The FRAME toolbox for the EU fundamental and human rights policies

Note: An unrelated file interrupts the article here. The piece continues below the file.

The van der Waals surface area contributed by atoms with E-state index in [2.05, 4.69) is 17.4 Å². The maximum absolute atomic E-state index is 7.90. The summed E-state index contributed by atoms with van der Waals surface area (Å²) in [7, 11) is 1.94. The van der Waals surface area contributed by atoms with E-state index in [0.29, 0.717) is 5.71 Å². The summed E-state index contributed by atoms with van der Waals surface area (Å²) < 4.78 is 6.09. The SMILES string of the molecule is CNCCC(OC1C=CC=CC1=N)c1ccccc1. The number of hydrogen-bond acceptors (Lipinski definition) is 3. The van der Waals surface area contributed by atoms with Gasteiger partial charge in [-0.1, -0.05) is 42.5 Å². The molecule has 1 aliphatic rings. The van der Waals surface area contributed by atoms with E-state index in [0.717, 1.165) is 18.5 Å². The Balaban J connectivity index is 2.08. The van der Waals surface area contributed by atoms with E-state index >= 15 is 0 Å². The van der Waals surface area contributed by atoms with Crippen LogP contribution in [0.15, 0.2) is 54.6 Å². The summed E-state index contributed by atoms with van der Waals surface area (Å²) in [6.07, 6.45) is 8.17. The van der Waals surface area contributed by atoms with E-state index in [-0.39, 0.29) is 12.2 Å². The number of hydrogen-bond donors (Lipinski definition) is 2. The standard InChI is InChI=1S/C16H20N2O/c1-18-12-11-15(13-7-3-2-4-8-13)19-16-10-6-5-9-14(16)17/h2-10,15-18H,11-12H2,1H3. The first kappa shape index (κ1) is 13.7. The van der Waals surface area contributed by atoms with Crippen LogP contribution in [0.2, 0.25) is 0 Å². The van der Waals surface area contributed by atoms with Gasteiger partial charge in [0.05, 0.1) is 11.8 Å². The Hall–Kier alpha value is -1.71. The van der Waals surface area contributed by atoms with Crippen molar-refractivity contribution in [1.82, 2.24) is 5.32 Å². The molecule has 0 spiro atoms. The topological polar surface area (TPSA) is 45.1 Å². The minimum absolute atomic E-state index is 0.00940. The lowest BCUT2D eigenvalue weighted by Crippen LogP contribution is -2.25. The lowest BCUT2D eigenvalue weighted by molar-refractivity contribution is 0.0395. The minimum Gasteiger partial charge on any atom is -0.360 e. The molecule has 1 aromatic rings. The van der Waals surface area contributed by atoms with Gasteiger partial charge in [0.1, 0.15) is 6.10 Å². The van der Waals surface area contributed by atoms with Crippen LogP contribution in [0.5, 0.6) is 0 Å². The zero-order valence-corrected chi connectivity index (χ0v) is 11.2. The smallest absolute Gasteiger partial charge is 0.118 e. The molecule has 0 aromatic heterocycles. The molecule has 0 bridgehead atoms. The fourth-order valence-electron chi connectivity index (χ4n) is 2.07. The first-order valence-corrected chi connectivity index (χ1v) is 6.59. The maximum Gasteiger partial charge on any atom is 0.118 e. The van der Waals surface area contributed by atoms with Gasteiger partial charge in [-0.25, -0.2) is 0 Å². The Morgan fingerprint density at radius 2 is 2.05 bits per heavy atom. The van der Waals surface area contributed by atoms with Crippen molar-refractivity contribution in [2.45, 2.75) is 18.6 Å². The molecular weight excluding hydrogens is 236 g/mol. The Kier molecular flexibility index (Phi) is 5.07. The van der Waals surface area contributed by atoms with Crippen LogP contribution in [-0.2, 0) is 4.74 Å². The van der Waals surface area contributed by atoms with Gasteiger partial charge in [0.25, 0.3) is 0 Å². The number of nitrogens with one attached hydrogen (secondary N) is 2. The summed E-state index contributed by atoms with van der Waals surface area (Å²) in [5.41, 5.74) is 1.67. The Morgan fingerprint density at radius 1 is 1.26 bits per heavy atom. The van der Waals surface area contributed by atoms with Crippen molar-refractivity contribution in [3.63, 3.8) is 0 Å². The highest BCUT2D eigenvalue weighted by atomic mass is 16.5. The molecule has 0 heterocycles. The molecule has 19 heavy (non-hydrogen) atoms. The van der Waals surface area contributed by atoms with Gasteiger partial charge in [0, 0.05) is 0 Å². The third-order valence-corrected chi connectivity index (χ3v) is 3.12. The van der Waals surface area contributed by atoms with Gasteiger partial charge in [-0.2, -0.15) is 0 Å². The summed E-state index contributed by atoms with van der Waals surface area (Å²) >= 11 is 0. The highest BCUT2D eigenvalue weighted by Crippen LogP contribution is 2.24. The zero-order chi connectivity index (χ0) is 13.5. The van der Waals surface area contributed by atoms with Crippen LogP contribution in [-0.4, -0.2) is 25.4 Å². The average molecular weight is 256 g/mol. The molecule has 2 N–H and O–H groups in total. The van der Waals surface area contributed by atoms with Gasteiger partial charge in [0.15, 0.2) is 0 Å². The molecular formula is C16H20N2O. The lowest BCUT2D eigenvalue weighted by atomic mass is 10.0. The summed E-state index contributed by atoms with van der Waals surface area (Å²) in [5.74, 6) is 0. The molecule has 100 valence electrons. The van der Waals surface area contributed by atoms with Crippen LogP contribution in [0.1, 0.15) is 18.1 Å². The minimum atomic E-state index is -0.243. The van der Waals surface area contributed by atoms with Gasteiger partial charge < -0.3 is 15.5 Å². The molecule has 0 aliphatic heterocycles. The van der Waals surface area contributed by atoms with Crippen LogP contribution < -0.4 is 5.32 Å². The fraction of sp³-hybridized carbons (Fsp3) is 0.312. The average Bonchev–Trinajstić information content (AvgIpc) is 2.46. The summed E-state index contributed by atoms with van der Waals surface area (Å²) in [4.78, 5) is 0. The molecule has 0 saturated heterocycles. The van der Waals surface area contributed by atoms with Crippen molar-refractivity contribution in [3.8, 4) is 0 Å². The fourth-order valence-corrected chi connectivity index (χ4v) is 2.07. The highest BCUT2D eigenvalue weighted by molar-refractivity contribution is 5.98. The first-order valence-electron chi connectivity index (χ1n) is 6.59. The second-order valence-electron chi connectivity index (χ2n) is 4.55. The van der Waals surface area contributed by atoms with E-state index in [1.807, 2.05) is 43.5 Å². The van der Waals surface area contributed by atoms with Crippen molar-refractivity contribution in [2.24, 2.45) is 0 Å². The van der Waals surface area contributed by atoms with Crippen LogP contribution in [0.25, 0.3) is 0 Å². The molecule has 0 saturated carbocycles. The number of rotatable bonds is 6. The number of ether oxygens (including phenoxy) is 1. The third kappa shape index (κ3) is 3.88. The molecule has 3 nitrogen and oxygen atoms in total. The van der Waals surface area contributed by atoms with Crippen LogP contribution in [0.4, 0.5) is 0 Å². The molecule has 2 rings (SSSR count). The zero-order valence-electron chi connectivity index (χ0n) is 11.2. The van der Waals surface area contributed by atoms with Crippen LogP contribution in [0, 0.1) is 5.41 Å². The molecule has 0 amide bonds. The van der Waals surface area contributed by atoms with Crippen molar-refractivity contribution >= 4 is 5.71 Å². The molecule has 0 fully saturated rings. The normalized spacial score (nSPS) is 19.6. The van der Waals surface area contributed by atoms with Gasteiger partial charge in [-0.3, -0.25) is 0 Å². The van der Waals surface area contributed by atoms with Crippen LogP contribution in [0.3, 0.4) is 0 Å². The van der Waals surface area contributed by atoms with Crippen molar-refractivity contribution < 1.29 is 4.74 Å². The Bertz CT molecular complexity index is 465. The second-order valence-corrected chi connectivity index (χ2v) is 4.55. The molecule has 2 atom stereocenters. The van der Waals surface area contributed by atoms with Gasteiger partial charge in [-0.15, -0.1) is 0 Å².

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This report aims to guide the readers in a simplified way through the EU human rights toolbox that was mapped and analysed in the FRAME authors’ previous work. The present report is divided into two main parts: the first part contains the main findings of the earlier research done on the EU’s human rights toolbox, the second part accommodates eight factsheets, each presenting one set of tools. In the first part, the report recalls the authors’ understanding of the definition of ‘toolbox’ that was interpreted by FRAME researchers in different ways. In this regard, the traditional internal-external tools division seems to be no longer adequate. This is especially visible in the second part of the report that breaks with this division when representing the eight categories of tools. The initial part also explains the seven assumptions (recommendations) that guided the authors, and that can be considered as findings of their previous research. The authors believe that the EU policy toolbox is overflowing and requires simplification. More attention and effort should be placed on the implementation of EU policies. Similarly, more effective monitoring and evaluation is needed. As stated above, the internal-external divide on human rights must be bridged for better human rights promotion and protection in and by the EU. The authors also emphasise the importance of the Charter of Fundamental Rights that shall be considered as a solid reference point in achieving EU policy objectives. It is also essential to leave some flexibility in policy options that enable the EU institutions to react according to the circumstances. Here the authors refer to the Cotonou Agreement. The final guiding principle is the changing of approach from imposing policies on legal subjects across and beyond the EU, to engaging them that makes it possible to build the EU together. Three main recommendations close the first part of the report. The authors make suggestions for the simplification of the EU human rights toolbox. They point to two guiding principles, resilience and sustainability, as key to the use of the human rights toolbox within and beyond the EU. They also explain that vertical and horizontal coherence in the use of the toolbox are necessary components contributing to the overall success of the EU human rights policies. The second part of the report presents eight factsheets as categories of EU human rights policy tools. Each factsheet contains a brief description of the tools and concrete examples identified by FRAME research. The easy-to-read factsheets also formulate recommendations, first of all to the EU institutions, i.e. the European Parliament, the European Commission, and the Council of the EU, as well as to the decision makers of the Member States.